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We believe there is a fine line, one that is often massively overstepped, between a delicately lit space and one that is awash in too much light. Within our interior spaces, soft, scattered light is free to flit and flicker through the margins of darkness creating an all-enveloping ambiance, an inconspicuous radiance, and just the right amount of tension-and-release. In stark contrast, North American designers, instead of making any attempt to embrace the sublime, hypnotic, and restorative powers of darkness, are overly-fixated on manipulating it to the point of extinction. 

We never depend entirely on artificial light to reveal those enchanting qualities of our interior spaces that are best perceived in diffused or filtered light, candlelight, or in the sparkle and glow of shimmering darkness. For these reasons, we are always searching for new and captivating ways to explore, choreograph, and reveal the mysterious and haunting beauty so often concealed, shrouded, or unnoticeable within corners, negative spaces and shadows. There is a remarkable, yet potentially fragile, dark elegance that undeniably exists within shadowy recesses. For this reason, unlike most designers, we strive to preserve and accentuate the spectral purity and electrifying charm of darkness rather than making any attempt to do away with it all together through the application of penetrating bright light. 

The founders of Raven Vanguard have a particular fondness for music, literature, film and other temporal forms of artistic expression. We believe every residence should have a room, or rooms, specially tailored to these particular art forms. Domestic spaces that were purpose-designed for literature and music began to appear in private residences in both France and Italy during the latter half of the Sixteenth Century. However, it wasn’t until the late 1700s that private dwellings were frequently designed to include rooms for music, reading and the display of artwork.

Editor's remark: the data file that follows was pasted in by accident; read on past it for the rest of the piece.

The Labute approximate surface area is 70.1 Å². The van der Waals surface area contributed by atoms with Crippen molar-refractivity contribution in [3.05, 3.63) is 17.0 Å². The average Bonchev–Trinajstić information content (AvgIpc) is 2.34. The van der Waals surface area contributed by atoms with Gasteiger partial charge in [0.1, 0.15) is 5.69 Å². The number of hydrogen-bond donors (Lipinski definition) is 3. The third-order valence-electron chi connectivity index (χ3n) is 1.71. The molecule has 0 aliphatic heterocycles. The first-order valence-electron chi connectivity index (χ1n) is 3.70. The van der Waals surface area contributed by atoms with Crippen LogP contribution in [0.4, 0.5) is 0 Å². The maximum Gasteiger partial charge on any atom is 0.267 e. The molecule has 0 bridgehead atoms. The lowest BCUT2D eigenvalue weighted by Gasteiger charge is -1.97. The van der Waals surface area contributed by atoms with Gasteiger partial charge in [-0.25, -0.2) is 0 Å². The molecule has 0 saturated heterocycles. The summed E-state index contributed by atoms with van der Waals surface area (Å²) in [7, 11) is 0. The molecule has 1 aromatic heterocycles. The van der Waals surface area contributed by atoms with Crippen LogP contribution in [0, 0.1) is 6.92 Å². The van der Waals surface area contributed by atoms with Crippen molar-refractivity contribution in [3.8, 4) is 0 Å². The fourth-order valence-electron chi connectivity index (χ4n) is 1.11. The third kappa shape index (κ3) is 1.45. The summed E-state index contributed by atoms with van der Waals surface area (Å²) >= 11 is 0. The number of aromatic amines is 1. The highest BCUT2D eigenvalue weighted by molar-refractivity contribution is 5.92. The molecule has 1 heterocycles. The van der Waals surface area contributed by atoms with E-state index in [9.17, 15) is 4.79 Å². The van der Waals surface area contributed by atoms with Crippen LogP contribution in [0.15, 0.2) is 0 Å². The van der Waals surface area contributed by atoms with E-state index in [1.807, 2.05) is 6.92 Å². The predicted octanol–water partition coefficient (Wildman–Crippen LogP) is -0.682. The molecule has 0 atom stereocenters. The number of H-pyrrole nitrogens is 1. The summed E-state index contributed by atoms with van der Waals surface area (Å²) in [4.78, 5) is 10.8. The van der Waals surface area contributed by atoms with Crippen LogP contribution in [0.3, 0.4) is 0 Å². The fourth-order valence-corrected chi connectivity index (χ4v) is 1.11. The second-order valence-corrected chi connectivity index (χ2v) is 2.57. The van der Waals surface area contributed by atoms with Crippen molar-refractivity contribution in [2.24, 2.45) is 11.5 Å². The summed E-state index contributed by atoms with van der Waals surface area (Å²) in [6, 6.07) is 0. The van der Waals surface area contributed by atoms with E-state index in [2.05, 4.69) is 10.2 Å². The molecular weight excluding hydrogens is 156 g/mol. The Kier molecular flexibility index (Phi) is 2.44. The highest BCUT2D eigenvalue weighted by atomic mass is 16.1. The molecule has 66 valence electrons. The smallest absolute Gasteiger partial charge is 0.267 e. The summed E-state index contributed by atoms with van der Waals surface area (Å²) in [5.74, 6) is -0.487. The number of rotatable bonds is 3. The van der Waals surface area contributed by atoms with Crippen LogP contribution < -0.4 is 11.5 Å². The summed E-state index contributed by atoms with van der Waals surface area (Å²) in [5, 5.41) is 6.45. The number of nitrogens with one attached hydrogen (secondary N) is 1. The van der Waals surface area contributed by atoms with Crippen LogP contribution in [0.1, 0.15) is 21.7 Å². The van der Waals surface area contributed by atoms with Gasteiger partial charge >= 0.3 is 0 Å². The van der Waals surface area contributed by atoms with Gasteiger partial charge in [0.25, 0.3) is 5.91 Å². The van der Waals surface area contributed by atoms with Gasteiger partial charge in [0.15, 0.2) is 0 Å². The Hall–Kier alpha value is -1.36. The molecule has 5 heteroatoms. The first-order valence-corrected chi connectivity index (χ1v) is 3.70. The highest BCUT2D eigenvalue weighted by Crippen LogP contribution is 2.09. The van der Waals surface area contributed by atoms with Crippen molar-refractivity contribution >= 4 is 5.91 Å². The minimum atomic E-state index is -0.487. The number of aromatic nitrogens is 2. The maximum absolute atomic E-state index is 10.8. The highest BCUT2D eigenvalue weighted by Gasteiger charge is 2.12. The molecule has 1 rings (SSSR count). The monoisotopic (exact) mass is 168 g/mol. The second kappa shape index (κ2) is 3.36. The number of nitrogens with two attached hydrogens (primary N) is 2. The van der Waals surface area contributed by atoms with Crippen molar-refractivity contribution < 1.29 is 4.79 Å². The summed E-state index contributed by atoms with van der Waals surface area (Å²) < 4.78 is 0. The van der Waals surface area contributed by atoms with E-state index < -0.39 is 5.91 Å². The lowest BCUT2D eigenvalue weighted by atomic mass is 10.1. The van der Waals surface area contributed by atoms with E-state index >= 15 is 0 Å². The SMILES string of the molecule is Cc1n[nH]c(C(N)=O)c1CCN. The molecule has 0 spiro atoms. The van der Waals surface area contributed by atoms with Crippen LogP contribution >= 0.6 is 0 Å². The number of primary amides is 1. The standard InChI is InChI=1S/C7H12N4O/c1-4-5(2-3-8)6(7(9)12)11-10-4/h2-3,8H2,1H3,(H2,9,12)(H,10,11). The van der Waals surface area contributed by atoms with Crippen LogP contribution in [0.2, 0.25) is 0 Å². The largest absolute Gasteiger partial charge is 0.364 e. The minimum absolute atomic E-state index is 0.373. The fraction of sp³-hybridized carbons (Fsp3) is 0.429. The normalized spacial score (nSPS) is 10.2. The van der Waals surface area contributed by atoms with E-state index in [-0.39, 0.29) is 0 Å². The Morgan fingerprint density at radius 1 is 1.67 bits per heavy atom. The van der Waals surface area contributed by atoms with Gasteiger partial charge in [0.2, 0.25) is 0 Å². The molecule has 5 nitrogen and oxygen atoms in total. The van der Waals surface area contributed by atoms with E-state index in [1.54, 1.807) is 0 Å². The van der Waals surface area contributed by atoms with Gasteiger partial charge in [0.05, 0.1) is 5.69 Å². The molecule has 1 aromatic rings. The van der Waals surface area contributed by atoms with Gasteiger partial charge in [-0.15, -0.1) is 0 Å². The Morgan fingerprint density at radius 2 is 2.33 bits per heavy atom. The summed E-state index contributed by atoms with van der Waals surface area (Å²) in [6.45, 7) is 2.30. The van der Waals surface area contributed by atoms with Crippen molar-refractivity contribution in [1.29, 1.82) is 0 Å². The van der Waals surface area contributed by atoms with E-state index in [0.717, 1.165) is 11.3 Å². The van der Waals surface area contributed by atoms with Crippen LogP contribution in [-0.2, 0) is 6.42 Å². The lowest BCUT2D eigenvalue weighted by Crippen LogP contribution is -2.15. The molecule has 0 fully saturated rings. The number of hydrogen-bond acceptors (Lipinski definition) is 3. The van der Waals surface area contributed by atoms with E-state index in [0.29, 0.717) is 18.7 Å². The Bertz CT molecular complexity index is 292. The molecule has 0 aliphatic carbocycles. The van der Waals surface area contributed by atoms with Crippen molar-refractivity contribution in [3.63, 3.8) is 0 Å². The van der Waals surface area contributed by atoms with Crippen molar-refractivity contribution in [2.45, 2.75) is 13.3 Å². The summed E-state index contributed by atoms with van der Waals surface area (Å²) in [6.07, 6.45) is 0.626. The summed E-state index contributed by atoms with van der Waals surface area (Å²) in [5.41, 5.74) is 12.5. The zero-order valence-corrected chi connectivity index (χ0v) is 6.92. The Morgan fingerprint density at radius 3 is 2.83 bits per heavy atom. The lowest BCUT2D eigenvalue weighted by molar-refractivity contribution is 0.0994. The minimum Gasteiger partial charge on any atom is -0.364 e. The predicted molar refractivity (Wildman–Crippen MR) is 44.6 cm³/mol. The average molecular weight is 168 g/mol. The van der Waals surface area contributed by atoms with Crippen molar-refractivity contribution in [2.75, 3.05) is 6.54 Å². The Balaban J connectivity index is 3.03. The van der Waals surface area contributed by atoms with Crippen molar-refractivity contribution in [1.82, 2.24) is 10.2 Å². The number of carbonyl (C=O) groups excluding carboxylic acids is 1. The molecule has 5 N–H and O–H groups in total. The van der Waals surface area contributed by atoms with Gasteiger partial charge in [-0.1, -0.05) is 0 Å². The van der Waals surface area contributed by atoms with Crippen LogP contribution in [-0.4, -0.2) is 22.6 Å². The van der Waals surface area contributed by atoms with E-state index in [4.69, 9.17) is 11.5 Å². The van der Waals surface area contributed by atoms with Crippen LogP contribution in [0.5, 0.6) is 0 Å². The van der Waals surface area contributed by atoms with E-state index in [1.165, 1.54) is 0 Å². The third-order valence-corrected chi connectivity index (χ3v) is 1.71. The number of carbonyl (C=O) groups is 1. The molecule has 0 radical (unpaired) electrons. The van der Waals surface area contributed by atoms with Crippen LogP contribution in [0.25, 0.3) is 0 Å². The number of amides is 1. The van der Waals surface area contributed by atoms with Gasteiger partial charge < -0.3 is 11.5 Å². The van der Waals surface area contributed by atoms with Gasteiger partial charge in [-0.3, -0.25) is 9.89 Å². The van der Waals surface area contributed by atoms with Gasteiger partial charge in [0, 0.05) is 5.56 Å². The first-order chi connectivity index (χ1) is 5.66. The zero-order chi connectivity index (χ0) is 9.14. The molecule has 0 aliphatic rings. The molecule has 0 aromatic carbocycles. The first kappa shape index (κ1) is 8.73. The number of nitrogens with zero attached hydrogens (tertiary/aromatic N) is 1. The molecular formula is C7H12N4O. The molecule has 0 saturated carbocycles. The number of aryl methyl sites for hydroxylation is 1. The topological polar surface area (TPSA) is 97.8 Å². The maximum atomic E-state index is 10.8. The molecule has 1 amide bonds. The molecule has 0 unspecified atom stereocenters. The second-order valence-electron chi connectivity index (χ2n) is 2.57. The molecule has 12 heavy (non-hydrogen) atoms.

Unfortunately, nowadays these meditative spaces are often ignored by architects, designers, and homeowners because they are predisposed to a mindset that these places no longer serve a beneficial function in our 21st Century lifestyles. If a meditative space is permitted to exist at all within the confines of contemporary design, it comes to us only in the form of bamboo, the smell of burning incense, new age muzak, and yoga mats. Nevertheless, if you believe as we do in the continued importance of truly atmospheric spaces for music, literary, or other artistic pursuits, please take the time to review our dedicated webpage found here.

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At Raven Vanguard, we also believe in forging creative partnerships with other like-minded artists, artisans, craftspeople, architects, designers, master builders, specialty manufacturers, suppliers, audio specialists, and art and antique dealers who not only share our artistic vision, but who are also interested in working alongside us, hand-in-hand, to bring our design concepts and our clients’ projects to successful completion. We prefer to work in the company of others who exhibit a certain je ne sais quoi whose ingenuity and skills we know well and, who like us, aspire to the highest levels of artistry and craftsmanship in applying their trade.

There are many design types we purposely do not incorporate into our work because these particular approaches do not fall within our overall aesthetic. Although we appreciate other design styles offered by many immensely talented architects and designers, the following categories are not usually reflected in our work: Shabby Chic, Nautical, 21st Century Americanized Boho, Farmhouse, American Colonial, Spanish Revival, Coastal, Southwestern, Tuscan, Country, Rustic, Tropical, Ski Lodge, Shaker, or Mediterranean. However, if someone happens to be interested in a totally over the top, gothic or Duncan Phyfe take on a funhouse mirror distortion of a Bavarian hunting lodge to display their St. Hubertus Red Stag Hunting Trophy, then Raven Vanguard would most certainly be your designer.

We believe every finished space should enhance your life, provide sanctuary, exhibit elegance, and exceptional artistry, inspire awe and envy, elicit particular moods, bring peace of mind, and ensure timeless and unsurpassed value for each of our clients.

Admittedly, our artistic vision and creative work are not for every person, project, establishment, or for every budget. The upscale design movements and characteristics favored by our clientele, reflect their fondness for breathtaking elaborateness, scale, texture, and composition. However, in every luxury project, it is this high degree of elaborateness and increased need for precise and handcrafted detail that necessarily adds layers of time, complexity, and oversight, and thus significant cost, to both design and construction budgets. Accepting this reality, the pragmatic long-range view in luxury design must be one of sound investment in the maximization of actual value; requiring the synthesis of luxury, refinement, thoughtful planning, purposeful design, and skillful execution.